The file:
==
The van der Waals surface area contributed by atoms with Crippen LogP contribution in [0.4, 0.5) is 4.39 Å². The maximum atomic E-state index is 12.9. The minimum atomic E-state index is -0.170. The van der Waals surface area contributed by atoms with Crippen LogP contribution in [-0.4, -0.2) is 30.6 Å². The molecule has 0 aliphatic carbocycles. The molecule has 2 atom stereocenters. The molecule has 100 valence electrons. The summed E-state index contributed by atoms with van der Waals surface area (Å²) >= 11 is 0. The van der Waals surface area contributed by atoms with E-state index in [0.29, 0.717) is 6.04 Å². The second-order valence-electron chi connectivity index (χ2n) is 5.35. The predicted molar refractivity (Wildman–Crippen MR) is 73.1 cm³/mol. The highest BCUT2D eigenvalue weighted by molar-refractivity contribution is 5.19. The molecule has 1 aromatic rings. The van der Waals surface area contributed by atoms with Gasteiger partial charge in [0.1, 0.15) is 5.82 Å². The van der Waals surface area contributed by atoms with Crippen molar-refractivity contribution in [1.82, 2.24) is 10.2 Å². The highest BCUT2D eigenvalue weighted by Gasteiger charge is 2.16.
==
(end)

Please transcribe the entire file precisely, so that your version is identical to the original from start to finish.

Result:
The van der Waals surface area contributed by atoms with Crippen LogP contribution in [0.4, 0.5) is 4.39 Å². The maximum atomic E-state index is 12.9. The minimum atomic E-state index is -0.170. The van der Waals surface area contributed by atoms with Crippen LogP contribution in [-0.4, -0.2) is 30.6 Å². The molecule has 0 aliphatic carbocycles. The molecule has 2 atom stereocenters. The molecule has 100 valence electrons. The summed E-state index contributed by atoms with van der Waals surface area (Å²) >= 11 is 0. The van der Waals surface area contributed by atoms with E-state index in [0.29, 0.717) is 6.04 Å². The second-order valence-electron chi connectivity index (χ2n) is 5.35. The predicted molar refractivity (Wildman–Crippen MR) is 73.1 cm³/mol. The highest BCUT2D eigenvalue weighted by molar-refractivity contribution is 5.19. The molecule has 1 aromatic rings. The van der Waals surface area contributed by atoms with Gasteiger partial charge in [0.1, 0.15) is 5.82 Å². The van der Waals surface area contributed by atoms with Crippen molar-refractivity contribution in [1.82, 2.24) is 10.2 Å². The highest BCUT2D eigenvalue weighted by Gasteiger charge is 2.16.